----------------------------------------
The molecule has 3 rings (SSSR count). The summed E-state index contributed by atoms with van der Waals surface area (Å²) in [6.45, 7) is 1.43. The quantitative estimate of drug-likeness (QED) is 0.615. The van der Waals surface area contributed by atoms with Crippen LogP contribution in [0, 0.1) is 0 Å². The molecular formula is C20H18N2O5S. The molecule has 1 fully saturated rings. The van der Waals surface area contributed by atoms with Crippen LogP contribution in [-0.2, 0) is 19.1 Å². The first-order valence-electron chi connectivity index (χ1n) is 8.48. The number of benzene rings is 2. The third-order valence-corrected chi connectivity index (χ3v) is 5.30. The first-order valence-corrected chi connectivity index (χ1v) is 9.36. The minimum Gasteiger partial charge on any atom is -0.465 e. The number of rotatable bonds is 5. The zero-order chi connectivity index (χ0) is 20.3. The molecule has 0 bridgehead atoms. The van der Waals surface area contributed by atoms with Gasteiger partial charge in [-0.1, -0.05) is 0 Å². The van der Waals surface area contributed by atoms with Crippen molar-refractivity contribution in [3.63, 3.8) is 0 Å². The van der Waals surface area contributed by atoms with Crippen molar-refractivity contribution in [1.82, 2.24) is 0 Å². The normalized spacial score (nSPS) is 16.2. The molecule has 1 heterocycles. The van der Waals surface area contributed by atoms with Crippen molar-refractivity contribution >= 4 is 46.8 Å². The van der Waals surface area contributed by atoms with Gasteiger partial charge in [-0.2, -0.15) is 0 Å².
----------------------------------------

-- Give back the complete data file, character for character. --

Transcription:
The molecule has 3 rings (SSSR count). The summed E-state index contributed by atoms with van der Waals surface area (Å²) in [6.45, 7) is 1.43. The quantitative estimate of drug-likeness (QED) is 0.615. The van der Waals surface area contributed by atoms with Crippen LogP contribution in [0, 0.1) is 0 Å². The molecular formula is C20H18N2O5S. The molecule has 1 fully saturated rings. The van der Waals surface area contributed by atoms with Crippen LogP contribution in [-0.2, 0) is 19.1 Å². The first-order valence-electron chi connectivity index (χ1n) is 8.48. The number of benzene rings is 2. The third-order valence-corrected chi connectivity index (χ3v) is 5.30. The first-order valence-corrected chi connectivity index (χ1v) is 9.36. The minimum Gasteiger partial charge on any atom is -0.465 e. The number of rotatable bonds is 5. The zero-order chi connectivity index (χ0) is 20.3. The molecule has 0 bridgehead atoms. The van der Waals surface area contributed by atoms with Gasteiger partial charge in [-0.1, -0.05) is 0 Å². The van der Waals surface area contributed by atoms with Crippen molar-refractivity contribution in [3.63, 3.8) is 0 Å². The van der Waals surface area contributed by atoms with Crippen molar-refractivity contribution in [1.82, 2.24) is 0 Å². The normalized spacial score (nSPS) is 16.2. The molecule has 1 heterocycles. The van der Waals surface area contributed by atoms with Crippen molar-refractivity contribution >= 4 is 46.8 Å². The van der Waals surface area contributed by atoms with Gasteiger partial charge in [-0.2, -0.15) is 0 Å².